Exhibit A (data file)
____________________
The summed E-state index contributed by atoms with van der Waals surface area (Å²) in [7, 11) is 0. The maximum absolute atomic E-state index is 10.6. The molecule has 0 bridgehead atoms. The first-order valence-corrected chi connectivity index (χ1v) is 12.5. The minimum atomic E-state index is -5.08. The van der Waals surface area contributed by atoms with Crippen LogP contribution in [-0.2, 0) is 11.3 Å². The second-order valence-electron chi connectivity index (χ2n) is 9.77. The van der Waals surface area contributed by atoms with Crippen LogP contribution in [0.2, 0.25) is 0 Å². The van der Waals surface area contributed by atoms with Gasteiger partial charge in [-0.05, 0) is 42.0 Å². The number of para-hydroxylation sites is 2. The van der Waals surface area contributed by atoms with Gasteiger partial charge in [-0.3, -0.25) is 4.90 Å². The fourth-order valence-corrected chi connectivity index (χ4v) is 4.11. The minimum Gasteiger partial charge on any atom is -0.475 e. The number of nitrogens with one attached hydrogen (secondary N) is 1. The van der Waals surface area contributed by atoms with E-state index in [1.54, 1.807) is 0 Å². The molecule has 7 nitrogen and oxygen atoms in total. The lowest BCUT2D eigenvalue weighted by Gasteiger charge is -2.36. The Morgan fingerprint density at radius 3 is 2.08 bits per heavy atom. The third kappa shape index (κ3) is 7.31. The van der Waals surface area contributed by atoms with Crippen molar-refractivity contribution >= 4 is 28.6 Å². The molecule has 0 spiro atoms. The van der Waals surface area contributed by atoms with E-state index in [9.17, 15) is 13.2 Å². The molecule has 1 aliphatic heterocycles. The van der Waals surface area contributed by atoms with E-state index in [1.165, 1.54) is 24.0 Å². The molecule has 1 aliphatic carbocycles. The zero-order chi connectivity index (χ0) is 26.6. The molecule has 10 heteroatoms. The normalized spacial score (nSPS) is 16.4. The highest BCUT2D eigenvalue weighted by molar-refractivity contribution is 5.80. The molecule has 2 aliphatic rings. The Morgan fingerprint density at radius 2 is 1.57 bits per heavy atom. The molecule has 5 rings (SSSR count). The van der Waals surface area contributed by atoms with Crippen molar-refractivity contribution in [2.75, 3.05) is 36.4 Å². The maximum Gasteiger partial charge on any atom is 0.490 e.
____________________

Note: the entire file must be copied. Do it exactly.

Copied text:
The summed E-state index contributed by atoms with van der Waals surface area (Å²) in [7, 11) is 0. The maximum absolute atomic E-state index is 10.6. The molecule has 0 bridgehead atoms. The first-order valence-corrected chi connectivity index (χ1v) is 12.5. The minimum atomic E-state index is -5.08. The van der Waals surface area contributed by atoms with Crippen LogP contribution in [-0.2, 0) is 11.3 Å². The second-order valence-electron chi connectivity index (χ2n) is 9.77. The van der Waals surface area contributed by atoms with Crippen LogP contribution in [0.2, 0.25) is 0 Å². The van der Waals surface area contributed by atoms with Gasteiger partial charge in [-0.05, 0) is 42.0 Å². The number of para-hydroxylation sites is 2. The van der Waals surface area contributed by atoms with Gasteiger partial charge in [-0.3, -0.25) is 4.90 Å². The fourth-order valence-corrected chi connectivity index (χ4v) is 4.11. The minimum Gasteiger partial charge on any atom is -0.475 e. The number of nitrogens with one attached hydrogen (secondary N) is 1. The van der Waals surface area contributed by atoms with E-state index in [1.54, 1.807) is 0 Å². The molecule has 7 nitrogen and oxygen atoms in total. The lowest BCUT2D eigenvalue weighted by Gasteiger charge is -2.36. The Morgan fingerprint density at radius 3 is 2.08 bits per heavy atom. The third kappa shape index (κ3) is 7.31. The van der Waals surface area contributed by atoms with Crippen molar-refractivity contribution >= 4 is 28.6 Å². The molecule has 0 spiro atoms. The van der Waals surface area contributed by atoms with E-state index in [9.17, 15) is 13.2 Å². The molecule has 1 aliphatic heterocycles. The van der Waals surface area contributed by atoms with E-state index in [1.165, 1.54) is 24.0 Å². The molecule has 1 aliphatic carbocycles. The zero-order chi connectivity index (χ0) is 26.6. The molecule has 10 heteroatoms. The normalized spacial score (nSPS) is 16.4. The highest BCUT2D eigenvalue weighted by molar-refractivity contribution is 5.80. The molecule has 2 aliphatic rings. The Morgan fingerprint density at radius 2 is 1.57 bits per heavy atom. The molecule has 5 rings (SSSR count). The van der Waals surface area contributed by atoms with Crippen molar-refractivity contribution in [2.75, 3.05) is 36.4 Å². The maximum Gasteiger partial charge on any atom is 0.490 e.